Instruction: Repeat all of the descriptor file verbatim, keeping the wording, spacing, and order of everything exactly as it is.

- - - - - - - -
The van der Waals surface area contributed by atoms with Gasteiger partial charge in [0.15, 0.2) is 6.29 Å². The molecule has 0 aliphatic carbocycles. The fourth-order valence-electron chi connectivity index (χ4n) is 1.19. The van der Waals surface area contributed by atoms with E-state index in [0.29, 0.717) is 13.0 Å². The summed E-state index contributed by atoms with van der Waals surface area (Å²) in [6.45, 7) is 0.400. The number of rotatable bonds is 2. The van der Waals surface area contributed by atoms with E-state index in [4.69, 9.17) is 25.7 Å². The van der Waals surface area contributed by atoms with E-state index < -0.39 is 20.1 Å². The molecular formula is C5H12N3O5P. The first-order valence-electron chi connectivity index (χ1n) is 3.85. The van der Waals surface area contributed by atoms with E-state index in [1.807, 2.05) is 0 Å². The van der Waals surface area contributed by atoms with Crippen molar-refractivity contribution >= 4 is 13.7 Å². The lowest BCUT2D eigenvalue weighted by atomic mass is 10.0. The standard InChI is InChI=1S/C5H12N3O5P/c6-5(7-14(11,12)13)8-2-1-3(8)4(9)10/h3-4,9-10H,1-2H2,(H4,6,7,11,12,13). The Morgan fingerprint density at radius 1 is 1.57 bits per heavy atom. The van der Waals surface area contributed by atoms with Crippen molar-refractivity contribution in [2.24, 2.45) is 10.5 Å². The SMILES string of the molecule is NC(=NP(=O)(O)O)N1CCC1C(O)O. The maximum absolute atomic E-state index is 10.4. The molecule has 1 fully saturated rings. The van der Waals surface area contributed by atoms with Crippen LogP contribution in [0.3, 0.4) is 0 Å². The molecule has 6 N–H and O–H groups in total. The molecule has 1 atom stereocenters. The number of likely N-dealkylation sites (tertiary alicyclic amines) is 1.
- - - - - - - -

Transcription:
The van der Waals surface area contributed by atoms with Gasteiger partial charge in [0.15, 0.2) is 6.29 Å². The molecule has 0 aliphatic carbocycles. The fourth-order valence-electron chi connectivity index (χ4n) is 1.19. The van der Waals surface area contributed by atoms with E-state index in [0.29, 0.717) is 13.0 Å². The summed E-state index contributed by atoms with van der Waals surface area (Å²) in [6.45, 7) is 0.400. The number of rotatable bonds is 2. The van der Waals surface area contributed by atoms with E-state index in [4.69, 9.17) is 25.7 Å². The van der Waals surface area contributed by atoms with E-state index < -0.39 is 20.1 Å². The molecular formula is C5H12N3O5P. The first-order valence-electron chi connectivity index (χ1n) is 3.85. The van der Waals surface area contributed by atoms with E-state index in [1.807, 2.05) is 0 Å². The van der Waals surface area contributed by atoms with Crippen molar-refractivity contribution >= 4 is 13.7 Å². The lowest BCUT2D eigenvalue weighted by atomic mass is 10.0. The standard InChI is InChI=1S/C5H12N3O5P/c6-5(7-14(11,12)13)8-2-1-3(8)4(9)10/h3-4,9-10H,1-2H2,(H4,6,7,11,12,13). The Morgan fingerprint density at radius 1 is 1.57 bits per heavy atom. The van der Waals surface area contributed by atoms with Crippen molar-refractivity contribution in [2.24, 2.45) is 10.5 Å². The SMILES string of the molecule is NC(=NP(=O)(O)O)N1CCC1C(O)O. The maximum absolute atomic E-state index is 10.4. The molecule has 1 fully saturated rings. The van der Waals surface area contributed by atoms with Crippen LogP contribution in [0.3, 0.4) is 0 Å². The molecule has 6 N–H and O–H groups in total. The molecule has 1 atom stereocenters. The number of likely N-dealkylation sites (tertiary alicyclic amines) is 1.